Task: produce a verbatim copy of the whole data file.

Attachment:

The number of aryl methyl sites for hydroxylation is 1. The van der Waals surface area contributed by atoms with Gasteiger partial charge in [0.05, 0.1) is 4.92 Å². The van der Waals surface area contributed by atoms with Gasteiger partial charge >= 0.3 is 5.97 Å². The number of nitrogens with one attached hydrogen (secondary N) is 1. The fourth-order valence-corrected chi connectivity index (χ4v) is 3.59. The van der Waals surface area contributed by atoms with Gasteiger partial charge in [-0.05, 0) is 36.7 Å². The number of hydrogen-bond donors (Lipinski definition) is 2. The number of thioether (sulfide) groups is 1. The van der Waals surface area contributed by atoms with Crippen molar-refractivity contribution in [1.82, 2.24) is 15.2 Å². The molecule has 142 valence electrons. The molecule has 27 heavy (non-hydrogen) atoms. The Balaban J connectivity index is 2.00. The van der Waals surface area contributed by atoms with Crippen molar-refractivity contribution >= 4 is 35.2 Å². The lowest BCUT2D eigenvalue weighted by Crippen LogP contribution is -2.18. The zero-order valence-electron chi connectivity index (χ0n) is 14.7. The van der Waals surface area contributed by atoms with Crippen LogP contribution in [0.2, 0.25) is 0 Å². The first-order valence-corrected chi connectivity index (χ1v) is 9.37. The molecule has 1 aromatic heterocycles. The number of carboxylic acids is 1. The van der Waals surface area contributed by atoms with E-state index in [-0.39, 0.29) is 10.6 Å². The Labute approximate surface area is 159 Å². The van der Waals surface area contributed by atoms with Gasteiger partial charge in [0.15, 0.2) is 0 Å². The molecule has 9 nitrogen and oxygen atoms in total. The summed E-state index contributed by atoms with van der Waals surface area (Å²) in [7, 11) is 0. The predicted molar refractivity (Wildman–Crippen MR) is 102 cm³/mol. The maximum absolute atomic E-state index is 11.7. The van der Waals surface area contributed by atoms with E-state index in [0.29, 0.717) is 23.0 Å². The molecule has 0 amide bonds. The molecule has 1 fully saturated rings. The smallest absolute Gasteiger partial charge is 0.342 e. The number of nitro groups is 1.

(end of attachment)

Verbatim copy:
The number of aryl methyl sites for hydroxylation is 1. The van der Waals surface area contributed by atoms with Gasteiger partial charge in [0.05, 0.1) is 4.92 Å². The van der Waals surface area contributed by atoms with Gasteiger partial charge >= 0.3 is 5.97 Å². The number of nitrogens with one attached hydrogen (secondary N) is 1. The fourth-order valence-corrected chi connectivity index (χ4v) is 3.59. The van der Waals surface area contributed by atoms with Gasteiger partial charge in [-0.05, 0) is 36.7 Å². The number of hydrogen-bond donors (Lipinski definition) is 2. The number of thioether (sulfide) groups is 1. The van der Waals surface area contributed by atoms with Crippen molar-refractivity contribution in [1.82, 2.24) is 15.2 Å². The molecule has 142 valence electrons. The molecule has 27 heavy (non-hydrogen) atoms. The Balaban J connectivity index is 2.00. The van der Waals surface area contributed by atoms with Crippen molar-refractivity contribution >= 4 is 35.2 Å². The lowest BCUT2D eigenvalue weighted by Crippen LogP contribution is -2.18. The zero-order valence-electron chi connectivity index (χ0n) is 14.7. The van der Waals surface area contributed by atoms with Crippen LogP contribution in [0.2, 0.25) is 0 Å². The first-order valence-corrected chi connectivity index (χ1v) is 9.37. The molecule has 1 aromatic heterocycles. The number of carboxylic acids is 1. The van der Waals surface area contributed by atoms with E-state index in [-0.39, 0.29) is 10.6 Å². The Labute approximate surface area is 159 Å². The van der Waals surface area contributed by atoms with Gasteiger partial charge in [0.15, 0.2) is 0 Å². The molecule has 9 nitrogen and oxygen atoms in total. The summed E-state index contributed by atoms with van der Waals surface area (Å²) in [7, 11) is 0. The predicted molar refractivity (Wildman–Crippen MR) is 102 cm³/mol. The maximum absolute atomic E-state index is 11.7. The van der Waals surface area contributed by atoms with E-state index in [0.29, 0.717) is 23.0 Å². The molecule has 0 amide bonds. The molecule has 1 fully saturated rings. The smallest absolute Gasteiger partial charge is 0.342 e. The number of nitro groups is 1.